ATLANTIC CITY — The city’s white collar professionals have filed a grievance with local and state officials after City Council hired three new clerks with starting salaries higher than those of 17 current employees in similar positions.
The Atlantic City White Collar Professional Association is asking that current employees have their salaries raised to match these new hires.
“It is severely unfair to the existing employees who have been working for years with no salary increases to now have new employees brought in at a higher rate,” said Omar Nobles, union president.
On Dec. 3, Gianni Brooks, Sonate Harvey and Deana Farrell were all hired to Clerk 1 positions with salaries starting at $25,535. The hiring came as city officials proposed a plan to raise public employees’ salaries to a minimum of $25,000.
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“These union employees should’ve been elevated immediately,” said Robert O’Brien, attorney for the union.
The union also claims the clerk positions were not properly advertised. Noble said no email was sent out from the Human Resources department to offer current employees the chance to apply if they wanted to transfer positions.
Lisa Ryan, spokeswomen for the state Department of Corrections, said employees were notified of the openings in an email from the city’s human resources department on June 27.
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Council President Marty Small denied these claims and said the positions were properly advertised. Three advertisements for Keyboarding Clerk 1 positions were advertised in The Press of Atlantic City, one in July and two in August.
O’Brien, who said the union still has a dozen unresolved grievances dating to the start of 2018 for promotions and out-of-title pay, hopes officials will meet to resolve the issue.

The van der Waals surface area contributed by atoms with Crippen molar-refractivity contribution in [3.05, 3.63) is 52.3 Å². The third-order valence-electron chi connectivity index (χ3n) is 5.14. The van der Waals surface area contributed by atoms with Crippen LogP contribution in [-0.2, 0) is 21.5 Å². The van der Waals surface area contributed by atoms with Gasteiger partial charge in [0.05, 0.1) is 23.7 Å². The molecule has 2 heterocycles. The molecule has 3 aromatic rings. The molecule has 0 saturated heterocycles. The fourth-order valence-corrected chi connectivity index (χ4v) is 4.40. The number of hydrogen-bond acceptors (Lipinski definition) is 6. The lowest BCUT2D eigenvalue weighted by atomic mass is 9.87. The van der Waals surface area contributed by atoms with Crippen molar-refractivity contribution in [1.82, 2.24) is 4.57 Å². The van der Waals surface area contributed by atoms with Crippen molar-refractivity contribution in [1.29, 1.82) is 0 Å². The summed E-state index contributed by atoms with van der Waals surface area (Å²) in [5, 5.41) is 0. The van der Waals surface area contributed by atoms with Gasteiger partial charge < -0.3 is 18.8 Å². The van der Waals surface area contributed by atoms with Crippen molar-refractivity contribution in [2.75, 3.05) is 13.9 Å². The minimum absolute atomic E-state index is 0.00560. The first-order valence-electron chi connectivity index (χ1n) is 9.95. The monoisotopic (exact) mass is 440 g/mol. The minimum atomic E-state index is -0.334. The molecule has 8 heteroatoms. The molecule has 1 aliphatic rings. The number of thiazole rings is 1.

“We’re hopeful that the city and the state overseer understand that people can’t live on less than $25,000 a year, which members of the bargaining unit are living on, and that they need to respect the precedent to match the new hires,” he said.
The Department of Community Affairs, the state agency that controls the city’s finances, verified that council had enough in its budget to pay for these new positions, Ryan said.
“These positions assist with the work of City Council. As such, City Council was looking to fill these vacancies as promptly as possible, and council asked that salaries be set at a competitive rate to attract qualified prospective hires,” Ryan said.
Linda Garlitos, of Atlantic City, was hired as a Clerk 1 in the Mayor’s Office in 2014 and currently makes $22,400 a year working the front desk at City Hall.
“I’m glad that they’re making money, however, my feeling myself is that I should be making as much as they are,” she said. “We should all be equal.”
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Garlitos said she has taken on extra responsibilities such as serving as the city’s notary and operator.
“As employees leave, they’re not being replaced, so the workload falls on these employees that are left in office,” Nobles said. “Some of them are doing the jobs of two or three people, and they’re making it work.”
Small said the proposal in November to raise public employees’ salaries to a minimum of $25,000 shows his support for city workers.
“I’m the only one who’s coming up with an out-of-the-box plan, creative plan,” Small said.
Although it’s unclear whether the proposal to raise all employees’ salaries to a minimum of $25,000 will pan out in 2019, Ryan said the state is working closely with the city to formulate next year’s budget.
“The city’s and state’s mutual goal is to keep Atlantic City as fiscally healthy as possible and to stabilize property taxes,” Ryan said.